AMD demos live machine migration across three CPU generations

Sunnyvale (CA) – The journey from Barcelona to Shanghai to Istanbul is 11,057 miles as the crow flies. Still, AMD has recently demoed a video showing that the migration across these three destinations takes only a few seconds.

AMD has demoed a three CPU generation migration from separate servers running Barcelona (65nm, quad-core), Shanghai (45nm, quad-core) and Istanbul (45nm, six-core) cored CPUs. The various architectures were setup on machines available for purchase today and did not include in-house unreleased BIOS or equipment.

VMware ESX Server 3.5 controls allowed an instance of a guest OS running on the Barcelona core to be switched mid-flight (while running) to the Shanghai machine, where it immediately picked back up and continued processing. From there, it was rolled to the Istanbul, where it again continued processing.

During each migration, the entire machine’s state was transferred from one physical machine or box to another. The program paused for a few seconds while the transfer was made, leaving the virtual screen frozen. Once the transfer completed, the screen picked back up and processing continued without a hitch.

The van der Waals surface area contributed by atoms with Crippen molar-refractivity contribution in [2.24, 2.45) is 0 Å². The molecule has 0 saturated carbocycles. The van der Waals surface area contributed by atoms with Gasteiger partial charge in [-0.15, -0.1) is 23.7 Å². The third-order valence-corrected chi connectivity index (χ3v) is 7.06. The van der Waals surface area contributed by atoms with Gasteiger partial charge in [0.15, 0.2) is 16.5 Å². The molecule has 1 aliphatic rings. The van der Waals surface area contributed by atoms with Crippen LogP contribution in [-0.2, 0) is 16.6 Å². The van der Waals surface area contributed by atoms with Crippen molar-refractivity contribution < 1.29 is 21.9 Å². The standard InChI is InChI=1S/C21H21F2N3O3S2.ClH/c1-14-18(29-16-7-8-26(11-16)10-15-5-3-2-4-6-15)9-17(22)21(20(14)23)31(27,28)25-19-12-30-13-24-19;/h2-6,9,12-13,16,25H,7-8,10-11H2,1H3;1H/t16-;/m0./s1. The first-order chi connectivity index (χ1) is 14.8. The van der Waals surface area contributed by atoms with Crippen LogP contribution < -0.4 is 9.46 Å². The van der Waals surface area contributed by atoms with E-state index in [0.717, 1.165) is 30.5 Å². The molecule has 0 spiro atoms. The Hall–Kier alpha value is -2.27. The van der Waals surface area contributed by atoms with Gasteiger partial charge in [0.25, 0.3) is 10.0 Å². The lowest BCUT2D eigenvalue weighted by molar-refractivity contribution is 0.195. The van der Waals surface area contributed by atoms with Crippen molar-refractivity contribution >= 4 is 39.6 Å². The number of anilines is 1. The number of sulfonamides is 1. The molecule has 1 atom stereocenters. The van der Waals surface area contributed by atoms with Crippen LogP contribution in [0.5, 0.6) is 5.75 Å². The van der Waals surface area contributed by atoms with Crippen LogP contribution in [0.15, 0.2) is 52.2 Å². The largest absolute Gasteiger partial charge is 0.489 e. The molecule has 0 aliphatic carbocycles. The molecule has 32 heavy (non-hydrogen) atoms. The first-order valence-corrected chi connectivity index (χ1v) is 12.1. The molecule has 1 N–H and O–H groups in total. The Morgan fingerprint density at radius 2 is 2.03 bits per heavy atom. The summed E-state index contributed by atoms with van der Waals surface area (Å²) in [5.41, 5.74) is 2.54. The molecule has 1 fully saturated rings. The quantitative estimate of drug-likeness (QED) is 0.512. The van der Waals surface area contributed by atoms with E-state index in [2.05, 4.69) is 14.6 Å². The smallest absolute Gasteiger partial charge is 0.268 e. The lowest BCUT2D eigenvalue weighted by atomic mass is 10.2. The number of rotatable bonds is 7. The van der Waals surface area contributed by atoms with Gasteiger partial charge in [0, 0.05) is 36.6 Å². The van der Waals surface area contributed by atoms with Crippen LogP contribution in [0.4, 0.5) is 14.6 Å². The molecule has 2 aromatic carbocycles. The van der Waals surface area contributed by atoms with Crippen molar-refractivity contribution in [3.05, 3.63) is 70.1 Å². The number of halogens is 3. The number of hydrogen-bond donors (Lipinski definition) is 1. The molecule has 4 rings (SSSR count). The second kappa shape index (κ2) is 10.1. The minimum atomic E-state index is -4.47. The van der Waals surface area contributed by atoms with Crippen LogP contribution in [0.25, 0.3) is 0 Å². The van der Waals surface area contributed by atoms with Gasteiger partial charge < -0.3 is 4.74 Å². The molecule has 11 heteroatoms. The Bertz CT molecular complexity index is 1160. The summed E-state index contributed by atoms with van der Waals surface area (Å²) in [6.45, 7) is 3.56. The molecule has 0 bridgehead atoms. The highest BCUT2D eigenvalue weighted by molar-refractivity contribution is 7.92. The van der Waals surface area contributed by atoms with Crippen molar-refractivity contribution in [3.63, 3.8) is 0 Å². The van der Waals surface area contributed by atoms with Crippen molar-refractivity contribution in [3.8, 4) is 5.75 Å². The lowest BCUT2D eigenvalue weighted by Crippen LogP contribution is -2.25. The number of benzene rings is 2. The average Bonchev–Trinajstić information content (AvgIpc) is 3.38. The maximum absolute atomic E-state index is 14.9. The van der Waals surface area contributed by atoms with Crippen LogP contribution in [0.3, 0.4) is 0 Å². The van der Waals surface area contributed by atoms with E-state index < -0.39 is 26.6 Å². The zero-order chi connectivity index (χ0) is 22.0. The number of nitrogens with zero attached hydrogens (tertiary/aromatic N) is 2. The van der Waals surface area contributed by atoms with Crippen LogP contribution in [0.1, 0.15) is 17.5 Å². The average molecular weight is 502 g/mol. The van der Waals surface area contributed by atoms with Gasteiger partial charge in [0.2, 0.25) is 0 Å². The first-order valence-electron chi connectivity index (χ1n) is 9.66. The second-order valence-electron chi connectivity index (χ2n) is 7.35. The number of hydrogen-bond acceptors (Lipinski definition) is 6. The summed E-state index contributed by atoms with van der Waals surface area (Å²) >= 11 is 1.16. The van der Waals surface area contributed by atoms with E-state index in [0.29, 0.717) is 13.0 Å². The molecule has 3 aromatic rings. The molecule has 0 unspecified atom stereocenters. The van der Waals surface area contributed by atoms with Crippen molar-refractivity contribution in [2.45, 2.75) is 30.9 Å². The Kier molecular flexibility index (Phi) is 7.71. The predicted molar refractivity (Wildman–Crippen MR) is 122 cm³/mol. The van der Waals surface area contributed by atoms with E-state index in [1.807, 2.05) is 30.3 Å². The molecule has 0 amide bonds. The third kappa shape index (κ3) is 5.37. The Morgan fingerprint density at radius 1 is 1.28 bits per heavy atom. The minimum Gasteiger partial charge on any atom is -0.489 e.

As a low-level assembly developer, I can tell you that this is an impressive feat due to the large quantity of low-level hardware emulation required to make an OS operate. There are supporting chipset and device settings which must be maintained virtually across machine boundaries. While the bulk of this is controlled by the VMware software, and enabled further by the virtualization extensions to the x86 and hypervisor, it is not without precedent. These features have been possible for quite some time in VMware’s server software.

This demonstration does show that existing server farms will be able to upgrade processors and not lose any abilities to operate under VMware.

AMD also announced their hardware is directly supported in Windows Server 2008 Hyper-V, and Microsoft Hyper-V Server 2008 (love Microsoft’s naming conventions) due to their close relationship with Microsoft — you may remember Microsoft began working with AMD on an x86-64 version of Windows even before Intel announced Yamhill (their x86-64 extension).

See AMD’s press release.